When the Wolf is the winner – Grandma might be dead!

Illustration: Wolf from Little Red Riding-Hood in Mother Fairy-Tales.

“The Wolf is the Winner of the Game.”

“And,” said the Wolf, “where does your good Grannie live, little lady?”

“Through the copse, and down the hollow, and over the bridge, and three meadows after the mill.”

“Does she, indeed?” cried he. “Why, then, I do believe she is a very dear old friend of mine, whom I have not seen for years and years. Now, I’ll tell you what we’ll do, you and I: I will go by this way, and you shall take that, and whoever gets there first shall be the winner of the game.”

So the Wolf trotted off one way and Red Riding-Hood went the other; and I am sorry to say that she lingered and loitered more than she ought to have done on the road.


Little Red Riding-Hood.

Henry Altemus Company: Philadelphia. 1908.

8 thoughts on “When the Wolf is the winner – Grandma might be dead!

    1. Dear Laura,

      It is a good version of Little Red Riding-Hood – hard to decide whether the images or the text are more frightening! Either way kids had to be pretty tough in 1908 to sleep after this fairy tale.


    1. Wolves are often winners aren’t they! A pearl of wisdom! The wolf does “get it” in the end, but then we all do. I’m going to be mindful to I always bet on the wolf!

      Thanks for your kind comment,

  1. Man what great images, love them, love your site! But really glad I didn’t see this one as a kid. I just might have wet myself.

    1. Dear Troy,

      Nothing is more perfect than a person who understands that these children’s books are toxic – you are so very very sane! Thank you for expressing your emotion(s) I wish everyone saw this all so clearly when they look at my posts – with these as the model for childhood then, we have to fast forward through the generations . . . and there you are in a realistic way going to wet yourself! Perfectly clear!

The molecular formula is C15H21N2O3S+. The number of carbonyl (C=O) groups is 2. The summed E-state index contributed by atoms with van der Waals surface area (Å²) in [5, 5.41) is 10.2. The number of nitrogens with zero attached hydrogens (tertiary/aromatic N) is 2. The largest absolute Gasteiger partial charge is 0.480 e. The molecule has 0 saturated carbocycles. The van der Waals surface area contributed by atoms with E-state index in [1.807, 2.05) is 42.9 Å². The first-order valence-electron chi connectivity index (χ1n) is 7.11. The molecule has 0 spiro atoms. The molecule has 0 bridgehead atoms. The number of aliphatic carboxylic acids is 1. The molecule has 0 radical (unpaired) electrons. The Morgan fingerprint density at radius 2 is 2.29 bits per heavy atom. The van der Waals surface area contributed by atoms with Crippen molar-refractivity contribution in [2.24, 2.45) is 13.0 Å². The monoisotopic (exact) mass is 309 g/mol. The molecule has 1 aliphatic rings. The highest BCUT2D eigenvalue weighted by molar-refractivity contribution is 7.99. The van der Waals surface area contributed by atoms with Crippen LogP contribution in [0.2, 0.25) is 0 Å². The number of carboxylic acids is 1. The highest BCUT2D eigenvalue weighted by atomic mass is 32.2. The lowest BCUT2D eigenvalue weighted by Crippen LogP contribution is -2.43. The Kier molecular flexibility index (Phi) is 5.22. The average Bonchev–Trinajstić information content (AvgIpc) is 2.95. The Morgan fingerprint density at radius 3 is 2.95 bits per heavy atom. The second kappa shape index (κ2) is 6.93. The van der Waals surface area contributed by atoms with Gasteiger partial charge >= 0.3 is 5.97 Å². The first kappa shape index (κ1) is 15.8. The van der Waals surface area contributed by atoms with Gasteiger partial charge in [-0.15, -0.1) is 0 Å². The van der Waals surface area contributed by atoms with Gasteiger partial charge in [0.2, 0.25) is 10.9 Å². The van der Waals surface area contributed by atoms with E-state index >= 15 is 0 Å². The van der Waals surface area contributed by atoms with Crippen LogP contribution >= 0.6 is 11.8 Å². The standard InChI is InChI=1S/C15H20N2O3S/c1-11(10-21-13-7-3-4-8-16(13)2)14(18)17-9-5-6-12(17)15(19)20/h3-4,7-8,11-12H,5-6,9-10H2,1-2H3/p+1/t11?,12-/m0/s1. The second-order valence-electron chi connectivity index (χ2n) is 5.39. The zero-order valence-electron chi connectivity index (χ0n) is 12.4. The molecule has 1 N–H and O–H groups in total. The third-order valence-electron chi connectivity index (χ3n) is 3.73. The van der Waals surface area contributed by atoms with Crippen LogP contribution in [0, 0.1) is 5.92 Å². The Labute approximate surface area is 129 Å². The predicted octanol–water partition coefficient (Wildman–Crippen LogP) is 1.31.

2. I first visited your site because I wanted to thank you for liking my post “dooryard jam”. I was so pleasantly surprised by the illustrations found here, the number of them, and focus of your aesthetic, that I forgot. So, I thank you now. I appreciate your interest very much, especially in light of the quality illustrations of you present.

    But also I confess I am a bit confused by your words. You say these children’s books are toxic, yet (having read your responses to the award questionare) it seems you have learned valuable lessons from them. I find this dichotomy interesting. Will you please elaborate?

    1. Thank you for your kind words and for visiting.

      We can learn from toxic stories! You have asked a big question – the answer explains part of what motivates me to do this. You deserve a better answer than I can present here. I will try to answer you soon – but I find it difficult to reduce the answer to a concise statement – it just tends to get away from me and sends me off on a rant.

      Thanks for asking,

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